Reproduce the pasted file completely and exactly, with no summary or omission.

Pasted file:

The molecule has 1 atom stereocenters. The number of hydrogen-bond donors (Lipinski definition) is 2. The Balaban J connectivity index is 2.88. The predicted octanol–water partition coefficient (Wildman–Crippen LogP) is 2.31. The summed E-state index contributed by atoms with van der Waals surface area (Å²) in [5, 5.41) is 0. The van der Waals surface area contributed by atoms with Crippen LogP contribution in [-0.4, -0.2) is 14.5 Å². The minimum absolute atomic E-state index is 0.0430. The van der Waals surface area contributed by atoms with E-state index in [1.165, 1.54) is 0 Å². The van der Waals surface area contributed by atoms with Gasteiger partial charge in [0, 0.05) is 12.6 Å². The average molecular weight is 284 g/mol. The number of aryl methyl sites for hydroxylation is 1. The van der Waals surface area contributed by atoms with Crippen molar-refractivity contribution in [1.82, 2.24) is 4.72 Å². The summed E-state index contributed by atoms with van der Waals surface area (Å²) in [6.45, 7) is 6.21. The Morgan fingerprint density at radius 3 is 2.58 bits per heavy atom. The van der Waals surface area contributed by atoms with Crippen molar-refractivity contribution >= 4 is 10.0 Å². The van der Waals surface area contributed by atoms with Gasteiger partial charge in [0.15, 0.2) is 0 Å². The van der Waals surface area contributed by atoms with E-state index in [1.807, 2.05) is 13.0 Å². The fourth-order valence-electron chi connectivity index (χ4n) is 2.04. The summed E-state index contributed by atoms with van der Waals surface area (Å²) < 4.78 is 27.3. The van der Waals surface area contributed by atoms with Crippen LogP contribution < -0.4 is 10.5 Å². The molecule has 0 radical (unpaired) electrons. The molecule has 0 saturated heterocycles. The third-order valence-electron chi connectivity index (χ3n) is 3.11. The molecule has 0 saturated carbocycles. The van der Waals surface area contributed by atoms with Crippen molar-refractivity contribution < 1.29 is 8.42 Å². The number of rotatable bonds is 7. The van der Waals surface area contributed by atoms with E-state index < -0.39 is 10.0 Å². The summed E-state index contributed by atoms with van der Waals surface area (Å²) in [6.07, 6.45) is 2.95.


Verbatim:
The molecule has 1 atom stereocenters. The number of hydrogen-bond donors (Lipinski definition) is 2. The Balaban J connectivity index is 2.88. The predicted octanol–water partition coefficient (Wildman–Crippen LogP) is 2.31. The summed E-state index contributed by atoms with van der Waals surface area (Å²) in [5, 5.41) is 0. The van der Waals surface area contributed by atoms with Crippen LogP contribution in [-0.4, -0.2) is 14.5 Å². The minimum absolute atomic E-state index is 0.0430. The van der Waals surface area contributed by atoms with E-state index in [1.165, 1.54) is 0 Å². The van der Waals surface area contributed by atoms with Gasteiger partial charge in [0, 0.05) is 12.6 Å². The average molecular weight is 284 g/mol. The number of aryl methyl sites for hydroxylation is 1. The van der Waals surface area contributed by atoms with Crippen molar-refractivity contribution in [1.82, 2.24) is 4.72 Å². The summed E-state index contributed by atoms with van der Waals surface area (Å²) in [6.45, 7) is 6.21. The Morgan fingerprint density at radius 3 is 2.58 bits per heavy atom. The van der Waals surface area contributed by atoms with Crippen molar-refractivity contribution >= 4 is 10.0 Å². The van der Waals surface area contributed by atoms with Gasteiger partial charge in [0.15, 0.2) is 0 Å². The van der Waals surface area contributed by atoms with E-state index in [1.807, 2.05) is 13.0 Å². The fourth-order valence-electron chi connectivity index (χ4n) is 2.04. The summed E-state index contributed by atoms with van der Waals surface area (Å²) < 4.78 is 27.3. The van der Waals surface area contributed by atoms with Crippen LogP contribution < -0.4 is 10.5 Å². The molecule has 0 radical (unpaired) electrons. The molecule has 0 saturated heterocycles. The third-order valence-electron chi connectivity index (χ3n) is 3.11. The molecule has 0 saturated carbocycles. The van der Waals surface area contributed by atoms with Crippen molar-refractivity contribution < 1.29 is 8.42 Å². The number of rotatable bonds is 7. The van der Waals surface area contributed by atoms with E-state index < -0.39 is 10.0 Å². The summed E-state index contributed by atoms with van der Waals surface area (Å²) in [6.07, 6.45) is 2.95.